Even though our financials have taken a big hit (no idea how big - we have decided not to look for awhile since there is nothing we will do differently), I feel like we are in better shape than the vast majority.

I'm so glad we don't have mortgages on our house or rentals. I'm a bit concerned that our rental income (which pays most of our bills) could dry up if my tenants stop getting paid, but we will cross that bridge when we come to it. Evictions have been halted in my state. It will be scary if my tenants decide to take advantage of this.

One big lesson for me is that there is no way to predict every possible contingency. I used to joke that my contingency plans had contingency plans. I never considered that something like a virus could expose how precarious our economy, health care system, and government are. I'm hopeful that with all of our planning and our frugal natures (and a little luck) we will come through this just fine.

Linea_Norway

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Re: Serious "one more year" syndrome - advice appreciated
« Reply #194 on: March 17, 2020, 10:12:58 AM »
Good to hear you are feeling relaxed about it. So do I, as we FIREd at the start of this year.
I think mostly those who are going to FIRE are anxious, but if the market behaves like usual, it will go up eventually.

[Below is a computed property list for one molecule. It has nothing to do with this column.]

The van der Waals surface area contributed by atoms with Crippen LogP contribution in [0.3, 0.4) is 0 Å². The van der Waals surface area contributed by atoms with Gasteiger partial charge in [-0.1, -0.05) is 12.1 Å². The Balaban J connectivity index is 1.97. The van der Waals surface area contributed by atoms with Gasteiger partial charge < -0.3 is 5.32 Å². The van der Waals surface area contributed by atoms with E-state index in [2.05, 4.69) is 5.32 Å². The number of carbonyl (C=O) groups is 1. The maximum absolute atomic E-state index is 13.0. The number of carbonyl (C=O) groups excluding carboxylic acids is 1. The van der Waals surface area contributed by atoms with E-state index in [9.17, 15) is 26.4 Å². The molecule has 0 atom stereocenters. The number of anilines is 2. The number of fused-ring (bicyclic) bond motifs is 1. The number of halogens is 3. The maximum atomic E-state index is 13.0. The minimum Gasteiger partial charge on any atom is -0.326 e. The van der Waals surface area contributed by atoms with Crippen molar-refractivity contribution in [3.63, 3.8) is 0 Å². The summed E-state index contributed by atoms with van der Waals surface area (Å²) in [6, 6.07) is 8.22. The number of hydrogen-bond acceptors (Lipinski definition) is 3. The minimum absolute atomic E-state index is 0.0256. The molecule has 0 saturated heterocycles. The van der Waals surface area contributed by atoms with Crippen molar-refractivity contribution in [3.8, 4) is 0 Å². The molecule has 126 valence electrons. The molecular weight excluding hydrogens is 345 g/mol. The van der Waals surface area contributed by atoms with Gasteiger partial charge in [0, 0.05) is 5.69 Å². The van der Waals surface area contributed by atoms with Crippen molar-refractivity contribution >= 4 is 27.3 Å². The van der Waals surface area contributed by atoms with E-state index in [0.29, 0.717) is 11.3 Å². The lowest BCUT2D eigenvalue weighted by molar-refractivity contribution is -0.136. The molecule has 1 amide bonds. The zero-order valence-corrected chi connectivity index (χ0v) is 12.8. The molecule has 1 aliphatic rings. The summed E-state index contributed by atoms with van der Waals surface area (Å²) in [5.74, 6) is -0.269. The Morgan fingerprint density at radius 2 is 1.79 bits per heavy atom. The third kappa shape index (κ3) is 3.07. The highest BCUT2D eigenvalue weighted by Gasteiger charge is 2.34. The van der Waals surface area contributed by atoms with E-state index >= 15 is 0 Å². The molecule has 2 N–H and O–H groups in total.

itchyfeet

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Re: Serious "one more year" syndrome - advice appreciated
« Reply #195 on: March 17, 2020, 10:38:25 AM »
Yes. A lot has changed in a month.

markbike528CBX

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Re: Serious "one more year" syndrome - advice appreciated
« Reply #196 on: March 17, 2020, 11:55:41 AM »
With the certainty of repeating myself --- we told you so :-)

So a lot has changed in the past month...

I thought I'd post an update (to document my thoughts as we are watching the spread of covid-19 around the world and in the US.)

My first thought is that I am surprising calm. Very little anxiety. ........
............we will come through this just fine.
Napping is a wonderful thing! I woke up around 8:30 (at least an hour later than I used to sleep), ate a quick bite, took a long walk with DH, made lunch, worked on a couple of minor house projects, napped for an hour, showered and got ready to meet friends for half price burger night.

A relatively lazy day, but I feel relaxed - not a bit concerned that I didn't accomplish more. I could get used to this.

We told you so :-)

Omy

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Re: Serious "one more year" syndrome - advice appreciated
« Reply #197 on: March 17, 2020, 03:04:04 PM »
Yes you did...thank goodness!